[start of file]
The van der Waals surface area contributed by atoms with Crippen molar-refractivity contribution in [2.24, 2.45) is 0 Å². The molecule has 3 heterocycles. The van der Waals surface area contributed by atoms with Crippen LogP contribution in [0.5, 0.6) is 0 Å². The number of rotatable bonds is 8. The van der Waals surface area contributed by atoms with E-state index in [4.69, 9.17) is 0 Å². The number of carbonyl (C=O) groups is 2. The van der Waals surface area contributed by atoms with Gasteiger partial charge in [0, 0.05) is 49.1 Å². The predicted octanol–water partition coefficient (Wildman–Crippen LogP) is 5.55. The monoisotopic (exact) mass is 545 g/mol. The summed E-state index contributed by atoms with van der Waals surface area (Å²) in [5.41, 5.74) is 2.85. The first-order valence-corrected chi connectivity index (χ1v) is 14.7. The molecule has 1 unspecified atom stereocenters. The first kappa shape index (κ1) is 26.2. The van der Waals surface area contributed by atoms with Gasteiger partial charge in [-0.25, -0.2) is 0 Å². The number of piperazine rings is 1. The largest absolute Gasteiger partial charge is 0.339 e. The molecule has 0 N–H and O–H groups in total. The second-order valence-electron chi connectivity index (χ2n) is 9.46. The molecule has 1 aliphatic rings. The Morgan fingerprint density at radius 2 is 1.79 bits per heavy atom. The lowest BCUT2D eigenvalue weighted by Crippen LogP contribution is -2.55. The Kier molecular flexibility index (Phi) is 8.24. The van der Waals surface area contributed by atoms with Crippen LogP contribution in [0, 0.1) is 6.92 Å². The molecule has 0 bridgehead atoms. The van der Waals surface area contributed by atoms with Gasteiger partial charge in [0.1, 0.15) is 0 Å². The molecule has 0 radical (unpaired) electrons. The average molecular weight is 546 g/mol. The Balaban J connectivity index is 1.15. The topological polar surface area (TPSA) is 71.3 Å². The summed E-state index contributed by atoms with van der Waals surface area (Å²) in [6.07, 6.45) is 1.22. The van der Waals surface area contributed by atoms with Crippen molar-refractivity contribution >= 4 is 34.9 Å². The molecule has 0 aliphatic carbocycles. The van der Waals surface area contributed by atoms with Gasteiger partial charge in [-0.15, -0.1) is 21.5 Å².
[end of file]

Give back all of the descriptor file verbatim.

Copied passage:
The van der Waals surface area contributed by atoms with Crippen molar-refractivity contribution in [2.24, 2.45) is 0 Å². The molecule has 3 heterocycles. The van der Waals surface area contributed by atoms with Crippen LogP contribution in [0.5, 0.6) is 0 Å². The number of rotatable bonds is 8. The van der Waals surface area contributed by atoms with E-state index in [4.69, 9.17) is 0 Å². The number of carbonyl (C=O) groups is 2. The van der Waals surface area contributed by atoms with Gasteiger partial charge in [0, 0.05) is 49.1 Å². The predicted octanol–water partition coefficient (Wildman–Crippen LogP) is 5.55. The monoisotopic (exact) mass is 545 g/mol. The summed E-state index contributed by atoms with van der Waals surface area (Å²) in [5.41, 5.74) is 2.85. The first-order valence-corrected chi connectivity index (χ1v) is 14.7. The molecule has 1 unspecified atom stereocenters. The first kappa shape index (κ1) is 26.2. The van der Waals surface area contributed by atoms with Gasteiger partial charge in [-0.25, -0.2) is 0 Å². The number of piperazine rings is 1. The largest absolute Gasteiger partial charge is 0.339 e. The molecule has 0 N–H and O–H groups in total. The second-order valence-electron chi connectivity index (χ2n) is 9.46. The molecule has 1 aliphatic rings. The Morgan fingerprint density at radius 2 is 1.79 bits per heavy atom. The lowest BCUT2D eigenvalue weighted by Crippen LogP contribution is -2.55. The Kier molecular flexibility index (Phi) is 8.24. The van der Waals surface area contributed by atoms with Crippen LogP contribution in [0, 0.1) is 6.92 Å². The molecule has 0 bridgehead atoms. The van der Waals surface area contributed by atoms with Gasteiger partial charge in [0.1, 0.15) is 0 Å². The molecule has 0 radical (unpaired) electrons. The average molecular weight is 546 g/mol. The Balaban J connectivity index is 1.15. The topological polar surface area (TPSA) is 71.3 Å². The summed E-state index contributed by atoms with van der Waals surface area (Å²) in [6.07, 6.45) is 1.22. The van der Waals surface area contributed by atoms with Crippen molar-refractivity contribution >= 4 is 34.9 Å². The molecule has 0 aliphatic carbocycles. The van der Waals surface area contributed by atoms with Gasteiger partial charge in [-0.15, -0.1) is 21.5 Å².